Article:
When it comes to talk of sustainability in urban planning, transportation and development, , shows up near the top of a lot of lists. In the world of bicycle advocacy and cycling subculture, the city takes on an almost mythical status. It's land of bike lanes and cutely themed social rides for any occasion, a place where the drivers don’t harass you just for having two wheels.
Two friends of mine, Russ and Laura of the blog Path Less Pedaled—after selling their belongings and setting off from Long Beach to tour America by bicycle for a full year—decided to settle into Portland for a little while following their journey. They invited my wife and me to stay there for a week, and we couldn’t resist the opportunity. I had to see the City of Roses for myself, and to experience how it stacked up against the perception of Portland I had from the Internet (and episodes of the kooky new Independent Film Channel show Portlandia).
As I hinted at in my previous , we also wanted to take the opportunity to finally travel by sleeping car on the Amtrak Coast Starlight. Yeah, it was a lot slower than flying, but a lot more relaxed and pretty comparable in time to driving. And, instead of stressing about the act of driving or being probed by the TSA, we could get drinks in the parlour car, watch a movie in the screening room, read a book or just stare out the windows, which is perhaps my favorite thing to do on the train.
Rail is also considerably more energy efficient than flying or driving, and able to offer more comfort and amenities than inter-city bus service. For the bicycle tourist, one of the obvious advantages to rail is a nominal fee for boxing a bike as luggage, compared to the $100 fees for bringing a bike on most airlines.
Portland may be given the rare distinction of being a platinum-rated, bicycling-friendly city, but if we only put half as much effort into bicycling initiatives as Portland, I think Santa Monica would be the cycling envy of the nation. I enjoyed my week riding around the City of Roses, but it also fluctuated between, rain, drizzle, gray skies, drizzle, drizzle, rain, pouring rain, gray skies and a few hours of sunshine one day during my stay. Clearly Santa Monica has some natural advantages.
In Portland, every cyclist is prepared at a moment's notice to throw on head-to-toe rain shells over layers of insulation, to adapt to weather that fluctuates all day. Just getting out the door and ready to ride a bike is a process in Portland, and yet ridership there dwarfs that of other American cities. Given how much more ideal our city scale and weather are for bicycling, it was kind of embarrassing how far ahead of Santa Monica they are up there in the Northwest. Despite the weather, they even seemed to have more cafés and local businesses with sidewalk dining than we do.
There are many facets to accomplishing this feat of high bicycle ridership, but from my experience in Portland, the difference in riding there came down to a few main ingredients.
First is connectivity of bike lanes, which are actually continuous to form the backbone of the bike network. Also, there's a willingness to experiment and go beyond minimum standards for bike lane design, especially to address intersection conflicts.
Second is a network of low-traffic-volume neighborhood streets incorporating sharrows, roundabouts, diverters and other tools to calm and reduce automobile traffic flow. Both these secondary and primary bike routes were populated with helpful way finding. Both pavement marking and signage make it clear as day how to get to major destinations and connect to other bike routes, even to a total newcomer, despite numerous “squiggles” on the secondary routes hopping around to the most low-traffic-volume streets.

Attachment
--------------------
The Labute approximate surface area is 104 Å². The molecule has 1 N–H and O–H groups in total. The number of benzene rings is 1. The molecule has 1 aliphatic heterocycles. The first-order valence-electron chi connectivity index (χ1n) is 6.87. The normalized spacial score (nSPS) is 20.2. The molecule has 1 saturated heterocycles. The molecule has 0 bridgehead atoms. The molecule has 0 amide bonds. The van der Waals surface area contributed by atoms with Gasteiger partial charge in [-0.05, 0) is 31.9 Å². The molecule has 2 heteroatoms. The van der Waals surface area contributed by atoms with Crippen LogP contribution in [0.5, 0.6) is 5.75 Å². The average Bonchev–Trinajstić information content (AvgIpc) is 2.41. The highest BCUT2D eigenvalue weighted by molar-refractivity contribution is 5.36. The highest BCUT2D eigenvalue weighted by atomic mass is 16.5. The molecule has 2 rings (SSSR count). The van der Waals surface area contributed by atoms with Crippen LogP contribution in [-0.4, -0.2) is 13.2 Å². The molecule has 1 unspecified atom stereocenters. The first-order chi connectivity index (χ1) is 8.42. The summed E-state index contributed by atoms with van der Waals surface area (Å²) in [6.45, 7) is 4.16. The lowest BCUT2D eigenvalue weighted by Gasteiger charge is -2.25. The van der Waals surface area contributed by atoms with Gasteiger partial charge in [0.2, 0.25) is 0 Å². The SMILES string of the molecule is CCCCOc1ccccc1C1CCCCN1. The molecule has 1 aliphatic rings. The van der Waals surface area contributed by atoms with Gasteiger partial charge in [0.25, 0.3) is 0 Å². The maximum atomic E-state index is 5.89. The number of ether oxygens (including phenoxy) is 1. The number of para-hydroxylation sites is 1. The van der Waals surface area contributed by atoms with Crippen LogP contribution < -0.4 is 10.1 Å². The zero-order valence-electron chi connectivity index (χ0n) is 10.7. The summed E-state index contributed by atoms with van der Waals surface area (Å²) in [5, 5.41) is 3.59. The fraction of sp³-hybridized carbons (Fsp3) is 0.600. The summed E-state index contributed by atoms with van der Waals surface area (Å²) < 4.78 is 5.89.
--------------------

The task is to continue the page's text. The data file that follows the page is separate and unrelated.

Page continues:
The third major thing is bike parking. As I emphasized in my earlier , this seemingly simple issue should not be understated. In this regard, I think Portland has set the gold standard for U.S. cities. In fact, I have never been anywhere, including a few cities I visited in France, that made bike parking as easy and available as Portland does.
If you go to most local businesses in Santa Monica or elsewhere in L.A. County, it's surprising to find bike parking at all, and not surprising if the bike parking that does exist is poorly designed, poorly placed or lacking signage (usually all three). In Portland, however, if a business is without bike parking, it is an outrage, because the expectation of bike parking is so high.
As such, it’s not surprising that requests to replace car parking with bike parking are outpacing the city’s ability to install the on-street bike racks, known as bike corrals. You heard that correctly: Businesses are actually requesting to replace some on-street car parking spaces with bike racks. Many businesses were skeptical when this idea was a pilot project, but when it became clear that business at sites with bike corrals were booming, and that it wasn't at businesses without them, suddenly everyone wanted in. It’s pretty simple math that space for 10 bikes in the space of a single car is going to generate higher turnover and business traffic than using the space for one car at a time.
Portland is far from the ideal for urban bicycling, but it stands heads and shoulders above other cities in the United States I’ve lived in or visited. When it comes to bike parking especially, the city has really nailed it, making cyclists feel welcome at local businesses. There are a lot of other great sustainability-minded things happening in Portland as well, like their public transit system, transit-oriented development practices and bioswales popping up all over town.
I’d like to visit again sometime and explore a little further by bike. Maybe next time I’ll try to find a week with more than a few hours of sunlight. I never appreciated Santa Monica's sun quite like I did after seeing Portland's gray skies.